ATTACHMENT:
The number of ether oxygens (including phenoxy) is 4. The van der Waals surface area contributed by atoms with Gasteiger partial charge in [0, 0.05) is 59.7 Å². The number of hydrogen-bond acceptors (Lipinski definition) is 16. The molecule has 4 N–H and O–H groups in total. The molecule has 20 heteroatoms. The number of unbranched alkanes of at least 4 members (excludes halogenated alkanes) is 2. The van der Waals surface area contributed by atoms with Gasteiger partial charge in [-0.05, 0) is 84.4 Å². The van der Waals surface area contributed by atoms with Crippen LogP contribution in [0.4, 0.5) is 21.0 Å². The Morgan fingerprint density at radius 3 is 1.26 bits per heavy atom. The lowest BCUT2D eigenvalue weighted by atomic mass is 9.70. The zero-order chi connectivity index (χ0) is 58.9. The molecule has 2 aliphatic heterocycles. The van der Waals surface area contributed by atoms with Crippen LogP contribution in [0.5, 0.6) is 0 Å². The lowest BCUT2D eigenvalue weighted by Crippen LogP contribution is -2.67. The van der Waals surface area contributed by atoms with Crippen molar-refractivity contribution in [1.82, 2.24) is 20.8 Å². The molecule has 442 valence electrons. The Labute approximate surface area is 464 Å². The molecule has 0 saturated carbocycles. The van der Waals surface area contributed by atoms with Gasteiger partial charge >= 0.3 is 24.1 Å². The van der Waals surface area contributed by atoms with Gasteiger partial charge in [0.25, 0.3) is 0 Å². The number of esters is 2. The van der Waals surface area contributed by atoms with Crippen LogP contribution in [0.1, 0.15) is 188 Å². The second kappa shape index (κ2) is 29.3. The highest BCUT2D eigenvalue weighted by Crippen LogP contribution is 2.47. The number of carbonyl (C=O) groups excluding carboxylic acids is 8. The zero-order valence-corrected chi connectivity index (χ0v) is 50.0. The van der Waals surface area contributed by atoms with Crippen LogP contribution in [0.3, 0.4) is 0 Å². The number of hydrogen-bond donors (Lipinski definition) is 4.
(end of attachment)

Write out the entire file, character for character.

The number of ether oxygens (including phenoxy) is 4. The van der Waals surface area contributed by atoms with Gasteiger partial charge in [0, 0.05) is 59.7 Å². The number of hydrogen-bond acceptors (Lipinski definition) is 16. The molecule has 4 N–H and O–H groups in total. The molecule has 20 heteroatoms. The number of unbranched alkanes of at least 4 members (excludes halogenated alkanes) is 2. The van der Waals surface area contributed by atoms with Gasteiger partial charge in [-0.05, 0) is 84.4 Å². The van der Waals surface area contributed by atoms with Crippen LogP contribution in [0.4, 0.5) is 21.0 Å². The Morgan fingerprint density at radius 3 is 1.26 bits per heavy atom. The lowest BCUT2D eigenvalue weighted by atomic mass is 9.70. The zero-order chi connectivity index (χ0) is 58.9. The molecule has 2 aliphatic heterocycles. The van der Waals surface area contributed by atoms with Crippen LogP contribution in [0.5, 0.6) is 0 Å². The lowest BCUT2D eigenvalue weighted by Crippen LogP contribution is -2.67. The van der Waals surface area contributed by atoms with Crippen molar-refractivity contribution in [1.82, 2.24) is 20.8 Å². The molecule has 442 valence electrons. The Labute approximate surface area is 464 Å². The molecule has 0 saturated carbocycles. The van der Waals surface area contributed by atoms with Gasteiger partial charge >= 0.3 is 24.1 Å². The van der Waals surface area contributed by atoms with Gasteiger partial charge in [0.25, 0.3) is 0 Å². The number of esters is 2. The van der Waals surface area contributed by atoms with Crippen LogP contribution in [0.1, 0.15) is 188 Å². The second kappa shape index (κ2) is 29.3. The highest BCUT2D eigenvalue weighted by Crippen LogP contribution is 2.47. The number of carbonyl (C=O) groups excluding carboxylic acids is 8. The zero-order valence-corrected chi connectivity index (χ0v) is 50.0. The van der Waals surface area contributed by atoms with Crippen LogP contribution in [0.3, 0.4) is 0 Å². The number of hydrogen-bond donors (Lipinski definition) is 4.